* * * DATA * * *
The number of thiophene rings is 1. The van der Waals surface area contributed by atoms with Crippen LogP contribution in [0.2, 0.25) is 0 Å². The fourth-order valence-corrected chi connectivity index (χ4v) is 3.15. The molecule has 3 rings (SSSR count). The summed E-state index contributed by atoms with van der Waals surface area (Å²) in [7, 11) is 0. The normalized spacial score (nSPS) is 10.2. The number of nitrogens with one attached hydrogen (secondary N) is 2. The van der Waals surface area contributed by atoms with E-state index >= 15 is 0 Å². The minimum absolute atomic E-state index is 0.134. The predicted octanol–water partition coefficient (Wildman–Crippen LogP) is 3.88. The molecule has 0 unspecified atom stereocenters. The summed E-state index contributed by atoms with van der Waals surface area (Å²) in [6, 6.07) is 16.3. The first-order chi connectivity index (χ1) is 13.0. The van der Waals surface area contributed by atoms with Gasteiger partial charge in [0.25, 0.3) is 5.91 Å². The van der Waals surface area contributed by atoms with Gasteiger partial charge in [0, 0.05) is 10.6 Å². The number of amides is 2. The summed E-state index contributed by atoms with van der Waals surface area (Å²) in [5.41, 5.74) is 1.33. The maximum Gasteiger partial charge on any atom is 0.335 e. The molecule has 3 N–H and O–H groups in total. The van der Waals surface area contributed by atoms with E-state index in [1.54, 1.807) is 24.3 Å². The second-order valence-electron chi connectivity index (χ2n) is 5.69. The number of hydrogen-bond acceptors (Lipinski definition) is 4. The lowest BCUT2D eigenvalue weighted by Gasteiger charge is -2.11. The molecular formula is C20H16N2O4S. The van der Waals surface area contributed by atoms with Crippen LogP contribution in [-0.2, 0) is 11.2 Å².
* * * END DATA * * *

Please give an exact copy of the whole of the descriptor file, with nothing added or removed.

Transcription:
The number of thiophene rings is 1. The van der Waals surface area contributed by atoms with Crippen LogP contribution in [0.2, 0.25) is 0 Å². The fourth-order valence-corrected chi connectivity index (χ4v) is 3.15. The molecule has 3 rings (SSSR count). The summed E-state index contributed by atoms with van der Waals surface area (Å²) in [7, 11) is 0. The normalized spacial score (nSPS) is 10.2. The number of nitrogens with one attached hydrogen (secondary N) is 2. The van der Waals surface area contributed by atoms with E-state index >= 15 is 0 Å². The minimum absolute atomic E-state index is 0.134. The predicted octanol–water partition coefficient (Wildman–Crippen LogP) is 3.88. The molecule has 0 unspecified atom stereocenters. The summed E-state index contributed by atoms with van der Waals surface area (Å²) in [6, 6.07) is 16.3. The first-order chi connectivity index (χ1) is 13.0. The van der Waals surface area contributed by atoms with Gasteiger partial charge in [0.25, 0.3) is 5.91 Å². The van der Waals surface area contributed by atoms with Gasteiger partial charge in [0, 0.05) is 10.6 Å². The number of amides is 2. The summed E-state index contributed by atoms with van der Waals surface area (Å²) in [5.41, 5.74) is 1.33. The maximum Gasteiger partial charge on any atom is 0.335 e. The molecule has 3 N–H and O–H groups in total. The van der Waals surface area contributed by atoms with E-state index in [1.54, 1.807) is 24.3 Å². The second-order valence-electron chi connectivity index (χ2n) is 5.69. The number of hydrogen-bond acceptors (Lipinski definition) is 4. The lowest BCUT2D eigenvalue weighted by Gasteiger charge is -2.11. The molecular formula is C20H16N2O4S. The van der Waals surface area contributed by atoms with Crippen LogP contribution in [-0.2, 0) is 11.2 Å².